Operating out of a stressed state has a significant impact on critical and creative thinking. Due to the way our brain is constructed, during stressful periods reason and logic give way to emotion and impulse — which may work well for expressive art, but inhibit our ability to solve complex problems and come up with creative solutions.
In this state, stress-hormones flood the neocortex, which is where new information is processed and retained — and this in turn affects our ability to focus, concentrate and remember. It’s basically like experiencing symptoms of Alzheimers.
At this time, you should also be aware of “cognitive load theory”. This is a term used in instructional design that refers to our brain’s ability to utilize working memory, process information, and learn (all functions of the neocortex).
Let’s go on a little trip down memory lane.
Recall the last time you went to an all-day conference.
In the morning, you were probably excited, caffeined up, and ready to suck in a vast amount of knowledge. The first speaker was great — you jotted down a few great insights into your notebook and got ready for the breakout session. This speaker was great, but tended to drone on a bit and never varied his voice. You got a couple of ideas.
Now the second breakout. This speaker is smart… but you’re starting to get hungry and text a friend to figure out where you’ll go for lunch, while half-listening to the talk. After lunch there are still two more one-hour sessions to go… and then you’ll have to battle traffic out of the venue, feed yourself, and get ready for the next day.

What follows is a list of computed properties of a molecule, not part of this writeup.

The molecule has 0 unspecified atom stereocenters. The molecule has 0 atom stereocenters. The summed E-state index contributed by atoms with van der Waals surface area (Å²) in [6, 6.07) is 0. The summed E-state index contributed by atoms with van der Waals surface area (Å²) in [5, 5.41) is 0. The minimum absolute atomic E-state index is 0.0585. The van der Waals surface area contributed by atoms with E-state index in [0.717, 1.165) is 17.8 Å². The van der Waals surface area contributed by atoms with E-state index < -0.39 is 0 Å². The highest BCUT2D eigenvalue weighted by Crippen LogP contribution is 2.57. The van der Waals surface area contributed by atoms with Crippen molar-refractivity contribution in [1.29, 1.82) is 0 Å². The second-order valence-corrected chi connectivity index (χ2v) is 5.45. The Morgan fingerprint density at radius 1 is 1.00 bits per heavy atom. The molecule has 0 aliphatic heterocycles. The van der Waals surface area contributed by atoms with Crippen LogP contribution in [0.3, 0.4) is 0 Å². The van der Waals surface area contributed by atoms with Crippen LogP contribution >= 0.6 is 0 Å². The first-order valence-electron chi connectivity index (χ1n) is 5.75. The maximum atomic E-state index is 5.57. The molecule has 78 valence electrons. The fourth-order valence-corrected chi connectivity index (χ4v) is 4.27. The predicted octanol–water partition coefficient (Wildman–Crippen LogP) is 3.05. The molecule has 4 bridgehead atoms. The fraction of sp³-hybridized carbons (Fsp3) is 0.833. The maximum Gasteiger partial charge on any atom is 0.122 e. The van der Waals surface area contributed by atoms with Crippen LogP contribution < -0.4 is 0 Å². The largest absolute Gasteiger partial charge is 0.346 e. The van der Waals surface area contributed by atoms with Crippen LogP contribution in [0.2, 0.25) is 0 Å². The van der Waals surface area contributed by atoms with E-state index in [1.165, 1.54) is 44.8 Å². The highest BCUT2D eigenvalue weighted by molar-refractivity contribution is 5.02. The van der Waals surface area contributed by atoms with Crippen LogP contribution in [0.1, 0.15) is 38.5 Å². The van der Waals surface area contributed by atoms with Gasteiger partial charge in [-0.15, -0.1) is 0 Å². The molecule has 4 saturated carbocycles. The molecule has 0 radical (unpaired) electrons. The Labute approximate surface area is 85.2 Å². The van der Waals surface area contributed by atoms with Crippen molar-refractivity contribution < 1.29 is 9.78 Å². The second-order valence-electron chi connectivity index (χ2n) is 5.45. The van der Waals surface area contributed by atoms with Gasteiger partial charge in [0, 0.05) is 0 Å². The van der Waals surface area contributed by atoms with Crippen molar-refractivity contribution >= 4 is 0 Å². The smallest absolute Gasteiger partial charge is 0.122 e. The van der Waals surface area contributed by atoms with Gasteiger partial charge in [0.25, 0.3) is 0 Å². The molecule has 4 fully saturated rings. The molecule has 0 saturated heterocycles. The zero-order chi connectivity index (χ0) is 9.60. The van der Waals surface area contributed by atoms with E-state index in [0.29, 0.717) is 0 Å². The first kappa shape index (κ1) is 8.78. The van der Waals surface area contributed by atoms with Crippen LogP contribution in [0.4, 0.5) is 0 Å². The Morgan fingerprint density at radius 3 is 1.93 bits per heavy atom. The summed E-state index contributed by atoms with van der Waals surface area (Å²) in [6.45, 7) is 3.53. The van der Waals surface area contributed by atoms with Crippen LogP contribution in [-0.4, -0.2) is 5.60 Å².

You can probably relate to how that day will roll out. By the time you’re going to the fourth or fifth session, chances are there is less note-taking. Chances are, fewer afternoon ideas will stick around in your long term memory.
This is because your cognitive load has reached its limit somewhere between the second speaker and lunch (I’m making a very sweeping assumption here). There was just no juice left to take it all in and retain the information.
In a stressed state, our cognitive load capacity gets significantly impaired. It’s like starting your day of decision making, after having attended an all-day conference.
The Domino Effect
When combined, two effects above have the power to trigger an avalanche of other symptoms and effects — each of them working against you. Your productivity, creativity, communication, relationships, behaviour, mood… you get the point. It sucks.
I don’t need to get into much science here. You know as well as I do, when you’re already stressed out, it’s much harder to have a nice, rational conversation. And the unfortunate truth is summed up in a quote by Warren Buffet: “It takes 20 years to build a reputation and five minutes to ruin it.”.
A terse statement, spoken or written while in a stressed state can have a significant impact on your relationship with employees, peers, clients, friends and family — or increase the possibility for a very public PR Fail, which have sunk companies and their reputations.
Further, operating out of high stress often leads to disengagement with work and reduced productivity. As much as I’m not a fan of Freudian psychoanalysis, he does bring up a valid point. We instinctually seek pleasure, and aim to avoid pain. If work is painful, we’re less likely to want to do it.
This is part of the reason we procrastinate, abandon careers, and often don’t start new projects.
Well then… isn’t this just a peachy article?
I wanted us to get started here. With a good understanding of the effects stress and anxiety can have on your work. But there is still more to come. And in season finale Game of Thrones fashion, we’ll stop here :)
In the next two articles, we’ll dissect the common causes of “professional anxiety”, and explore some amazing resources and techniques to start conquering this demon. I sincerely hope this will be of some help, as I will be going through this journey with you.